Publishers Weekly - Publisher's Weekly
It's difficult to imagine an adolescent girl who wouldn't benefit from this candid, supportive and often genuinely funny guide to surviving-and enjoying-those awkward pre- and early-teen years. Newbery Honor author Jukes bares her soul about her own sometimes misguided experiences growing up in the 1950s, when typical parental strategy "was to withhold all facts about sex from kids until the kids got old enough to be so embarrassed by the topic that they would refuse to talk about it." A rich supply of personal anecdotes lightens up her explicit, thoroughly accessible discussion of puberty and sexuality; Tilley's (Riddle-icious) breezy cartoons also put readers at ease. The author fills her text with sage advice adolescents can't hear often enough, stressing the importance of resisting peer pressure, respecting and taking good care of one's body, and communicating with and seeking help from parents and other responsible adults ("Looking like an adult doesn't mean that you're expected to take on adult roles and responsibilities. You're a kid, entitled to the love, care and protection of the adults around you"). While she tackles tough subjects like sexual abuse, harassment and sexually transmitted diseases, she includes tips on more frivolous, kid-pleasing topics, such as shopping for clothes and selecting the right makeup. Written with a bracing, inspiriting honesty, this volume will spark communication between parents and daughters. Ages 11-14.
Children's Literature - Susie Wilde
There are such specific and important stages in a young woman's coming of age that I'm grateful to see individual books to guide them through! Even though my mother handled my initiation well, I still remember being upset when I got The Curse. As I watch my daughter mature, I realize that information and attitudes have changed so much that our children approach womanhood with more joy than fear, more happiness, than dread. Mavis Jukes' It's a Girl Thing is for girls 11-13. For years, Jukes has been a powerful contributor to children's books, but this is her first nonfiction book. Revealing much about her own coming of age with funny stories, she tells about everything from first bras to first kisses. The tone is factual and playful. Her book is as on-target as her fiction!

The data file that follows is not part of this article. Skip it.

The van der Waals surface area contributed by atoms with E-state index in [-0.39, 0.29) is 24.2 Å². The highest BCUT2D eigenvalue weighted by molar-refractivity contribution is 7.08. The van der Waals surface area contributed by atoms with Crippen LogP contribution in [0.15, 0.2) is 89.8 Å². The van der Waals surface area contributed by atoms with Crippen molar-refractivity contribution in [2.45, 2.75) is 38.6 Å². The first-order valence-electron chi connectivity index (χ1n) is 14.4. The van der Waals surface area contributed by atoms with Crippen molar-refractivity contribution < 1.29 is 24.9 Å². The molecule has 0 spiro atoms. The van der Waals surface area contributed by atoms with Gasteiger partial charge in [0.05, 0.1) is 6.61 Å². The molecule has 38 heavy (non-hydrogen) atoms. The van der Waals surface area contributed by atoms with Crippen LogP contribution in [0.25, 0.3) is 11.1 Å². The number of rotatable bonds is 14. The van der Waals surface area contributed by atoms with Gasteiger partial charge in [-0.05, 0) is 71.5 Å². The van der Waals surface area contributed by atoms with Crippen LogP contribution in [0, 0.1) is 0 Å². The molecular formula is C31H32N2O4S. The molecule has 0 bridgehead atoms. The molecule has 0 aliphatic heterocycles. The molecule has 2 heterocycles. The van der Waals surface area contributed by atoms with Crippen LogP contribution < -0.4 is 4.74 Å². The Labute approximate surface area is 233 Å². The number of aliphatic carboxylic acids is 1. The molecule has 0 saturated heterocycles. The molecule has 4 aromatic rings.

School Library Journal
Combining her own and friends' reminiscences with current research, Jukes discusses a wide variety of subjects from buying a bra to sexual harassment and abuse. In a warm, conversational style, she covers body changes in both boys and girls, menstruation, general health, drinking and drugs, sexual feelings, pregnancy, contraceptives, and sexually transmitted diseases including AIDS. The text is sometimes humorous, but always conveys caring, respect, and concern. Illustrations consist of only a few small cartoons. Several styles of type are used to vary the look of the pages. The list for further reading offers good suggestions. Written for the same audience as Karen and Jennifer Gravelle's The Period Book (Walker, 1996), Jukes's book shares the same scope of coverage as Lynda Madaras's What's Happening to My Body? Book for Girls (Newmarket, 1987) and Kathy McCoy and Charles Wibbelsman's The New Teenage Body Book (Berkley, 1992). A fine and thoughtful effort.
-- Martha Gordon, formerly at South Salem Library, NY
"Frank and thoughtful, It's a Girl Thing tackles the complex terrain of sex and our bodies for preteens and early teens. A pre- Our Bodies/Ourselves."
-- Ms. Magazine